After being open only a week, a city public school in East Harlem is the first to cancel in-person classes, after a COVID-19 outbreak among staffers.
Nineteen people tested positive as of Friday at P.S. 79 on East 120th Street, prompting officials to switch over to remote education, Manhattan Borough President Gale Brewer tweeted.
“My understanding is there are enough cases of COVID that the [Department of Education COVID-19] Situation Room has decided to close the school for 10 days until Sept. 28,” Brewer told The Post.
In addition to 19 “confirmed” cases, 45 others were quarantined, the City Council’s education chair, Mark Treyger, added.
The DOE said all of the cases were among staff.
“The health and safety of our school communities is our top priority, and we do not hesitate to intervene to stop the spread. We follow stringent guidance from health experts to prevent any further transmission by quarantining close contacts, closing classrooms, and, if necessary, entire buildings. Learning will continue during quarantine and we will provide the school resources and support to have a successful school year,” DOE rep Nathaniel Styer said in a statement.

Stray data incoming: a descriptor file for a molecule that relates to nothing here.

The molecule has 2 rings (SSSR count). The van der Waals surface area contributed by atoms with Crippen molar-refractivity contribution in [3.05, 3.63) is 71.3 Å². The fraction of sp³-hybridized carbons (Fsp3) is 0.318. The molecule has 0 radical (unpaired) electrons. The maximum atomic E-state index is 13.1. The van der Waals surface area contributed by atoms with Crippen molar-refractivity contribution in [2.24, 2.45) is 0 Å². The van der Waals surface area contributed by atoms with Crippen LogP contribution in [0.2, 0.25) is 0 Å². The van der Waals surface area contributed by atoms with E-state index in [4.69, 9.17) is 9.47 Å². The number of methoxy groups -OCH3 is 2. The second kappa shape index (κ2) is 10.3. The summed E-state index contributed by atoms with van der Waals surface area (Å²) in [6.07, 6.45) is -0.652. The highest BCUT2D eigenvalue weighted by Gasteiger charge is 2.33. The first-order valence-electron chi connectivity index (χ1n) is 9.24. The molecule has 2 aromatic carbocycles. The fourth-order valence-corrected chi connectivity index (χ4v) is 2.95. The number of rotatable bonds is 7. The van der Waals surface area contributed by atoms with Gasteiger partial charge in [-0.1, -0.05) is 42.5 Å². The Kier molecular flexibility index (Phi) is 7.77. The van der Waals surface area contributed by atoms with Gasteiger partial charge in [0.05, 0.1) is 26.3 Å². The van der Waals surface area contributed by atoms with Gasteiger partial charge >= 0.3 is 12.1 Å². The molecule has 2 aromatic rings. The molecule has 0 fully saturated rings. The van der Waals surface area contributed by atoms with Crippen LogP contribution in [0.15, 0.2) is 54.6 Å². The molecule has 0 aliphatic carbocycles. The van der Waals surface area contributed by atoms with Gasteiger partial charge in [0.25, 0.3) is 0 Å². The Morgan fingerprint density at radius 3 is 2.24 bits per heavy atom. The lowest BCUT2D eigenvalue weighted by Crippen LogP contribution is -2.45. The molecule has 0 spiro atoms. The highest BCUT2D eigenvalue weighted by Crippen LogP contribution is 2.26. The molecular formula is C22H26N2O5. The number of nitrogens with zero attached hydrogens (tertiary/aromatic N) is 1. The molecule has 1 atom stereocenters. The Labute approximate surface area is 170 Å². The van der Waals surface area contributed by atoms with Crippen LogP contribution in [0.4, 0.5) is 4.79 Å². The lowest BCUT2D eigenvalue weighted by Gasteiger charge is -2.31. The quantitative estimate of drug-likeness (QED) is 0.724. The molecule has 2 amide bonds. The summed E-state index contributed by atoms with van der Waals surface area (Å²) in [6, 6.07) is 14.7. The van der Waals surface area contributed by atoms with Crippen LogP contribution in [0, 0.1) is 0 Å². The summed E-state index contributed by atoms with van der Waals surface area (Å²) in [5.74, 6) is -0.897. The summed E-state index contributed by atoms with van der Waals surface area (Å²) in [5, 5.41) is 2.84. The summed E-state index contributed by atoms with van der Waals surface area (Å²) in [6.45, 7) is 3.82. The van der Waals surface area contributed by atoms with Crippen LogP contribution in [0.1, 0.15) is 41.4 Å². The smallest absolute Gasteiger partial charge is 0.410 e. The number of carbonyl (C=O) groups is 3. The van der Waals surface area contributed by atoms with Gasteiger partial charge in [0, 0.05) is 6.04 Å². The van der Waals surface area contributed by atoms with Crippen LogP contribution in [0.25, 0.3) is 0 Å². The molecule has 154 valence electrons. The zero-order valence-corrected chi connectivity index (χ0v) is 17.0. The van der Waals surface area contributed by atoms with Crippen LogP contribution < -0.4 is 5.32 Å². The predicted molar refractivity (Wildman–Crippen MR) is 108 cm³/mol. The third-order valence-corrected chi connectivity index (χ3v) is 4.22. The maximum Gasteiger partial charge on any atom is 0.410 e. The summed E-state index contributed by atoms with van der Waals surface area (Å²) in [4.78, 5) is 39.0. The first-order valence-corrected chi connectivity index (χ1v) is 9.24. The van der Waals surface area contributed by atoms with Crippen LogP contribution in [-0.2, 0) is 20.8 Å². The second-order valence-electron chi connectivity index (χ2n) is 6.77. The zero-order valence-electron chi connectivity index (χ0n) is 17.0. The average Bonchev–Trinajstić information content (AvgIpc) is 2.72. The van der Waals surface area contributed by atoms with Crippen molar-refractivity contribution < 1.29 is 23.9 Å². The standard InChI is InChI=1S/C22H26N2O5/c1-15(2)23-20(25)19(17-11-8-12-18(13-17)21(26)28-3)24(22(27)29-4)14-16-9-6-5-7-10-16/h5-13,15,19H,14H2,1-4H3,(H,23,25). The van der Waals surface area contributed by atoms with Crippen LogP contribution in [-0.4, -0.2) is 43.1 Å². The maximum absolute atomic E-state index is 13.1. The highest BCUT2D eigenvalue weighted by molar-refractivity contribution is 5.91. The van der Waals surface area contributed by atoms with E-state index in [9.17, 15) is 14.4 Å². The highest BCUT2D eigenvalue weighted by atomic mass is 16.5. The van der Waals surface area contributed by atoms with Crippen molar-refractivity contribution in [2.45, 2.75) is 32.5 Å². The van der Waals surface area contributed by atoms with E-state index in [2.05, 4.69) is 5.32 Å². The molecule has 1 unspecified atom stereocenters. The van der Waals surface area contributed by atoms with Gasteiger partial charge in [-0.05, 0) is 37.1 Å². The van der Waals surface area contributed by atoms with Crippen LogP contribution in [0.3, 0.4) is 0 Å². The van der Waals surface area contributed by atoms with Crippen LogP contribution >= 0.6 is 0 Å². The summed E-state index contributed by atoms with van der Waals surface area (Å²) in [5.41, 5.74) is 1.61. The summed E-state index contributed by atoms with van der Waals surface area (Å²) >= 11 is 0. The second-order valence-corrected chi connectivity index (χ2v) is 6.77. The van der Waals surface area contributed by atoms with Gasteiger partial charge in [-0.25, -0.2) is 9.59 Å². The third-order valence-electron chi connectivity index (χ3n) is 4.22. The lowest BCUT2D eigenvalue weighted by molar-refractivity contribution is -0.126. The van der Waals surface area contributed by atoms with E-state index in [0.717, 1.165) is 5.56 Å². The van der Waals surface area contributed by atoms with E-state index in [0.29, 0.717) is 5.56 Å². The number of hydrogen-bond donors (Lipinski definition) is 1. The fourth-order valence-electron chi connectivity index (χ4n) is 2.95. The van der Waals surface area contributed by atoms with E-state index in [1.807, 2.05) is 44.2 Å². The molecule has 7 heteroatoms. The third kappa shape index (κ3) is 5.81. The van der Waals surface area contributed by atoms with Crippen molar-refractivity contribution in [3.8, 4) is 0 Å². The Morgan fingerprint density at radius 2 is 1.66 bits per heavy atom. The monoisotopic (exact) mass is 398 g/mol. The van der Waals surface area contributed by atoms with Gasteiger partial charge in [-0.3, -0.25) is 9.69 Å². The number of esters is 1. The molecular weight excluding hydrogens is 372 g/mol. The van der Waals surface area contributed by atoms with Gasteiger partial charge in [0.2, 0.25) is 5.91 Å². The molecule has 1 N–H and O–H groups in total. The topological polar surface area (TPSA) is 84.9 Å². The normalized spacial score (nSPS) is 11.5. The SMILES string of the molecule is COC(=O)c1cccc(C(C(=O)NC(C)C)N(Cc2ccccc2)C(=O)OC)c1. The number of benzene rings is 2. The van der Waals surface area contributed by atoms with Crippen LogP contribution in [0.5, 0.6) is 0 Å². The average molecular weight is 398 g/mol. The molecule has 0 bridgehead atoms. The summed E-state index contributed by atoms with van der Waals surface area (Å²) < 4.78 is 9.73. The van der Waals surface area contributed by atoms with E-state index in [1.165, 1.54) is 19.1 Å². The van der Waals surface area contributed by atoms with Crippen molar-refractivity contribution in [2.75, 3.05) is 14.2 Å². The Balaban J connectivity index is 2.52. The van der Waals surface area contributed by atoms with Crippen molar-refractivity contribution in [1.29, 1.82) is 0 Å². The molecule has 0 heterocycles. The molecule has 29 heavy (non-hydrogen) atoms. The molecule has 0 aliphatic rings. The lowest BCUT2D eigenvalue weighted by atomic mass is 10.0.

P.S. 79 is part of District 75, which provides specialized services to students with disabilities.
“Mask wearing has been a challenge for students, particularly those with sensory issues,” Brewer said in another tweet.
P.S. 79 “serves over 250 students grades 7-12 […] mainly of learners with autism, intellectual disabilities, or multiple challenges,” according to Insideschools.org.”
It is the first and only school that the DOE has temporarily closed for 10 days so far due to the spread of COVID-19, according to the DOE’s case map.
Across the city’s traditional public schools, 372 classrooms were fully closed and 303 were partially closed as of Friday, according to the tracker. There were 812 total cases of COVID-19 between Sept. 13 and 17– 487 students and 325 staff.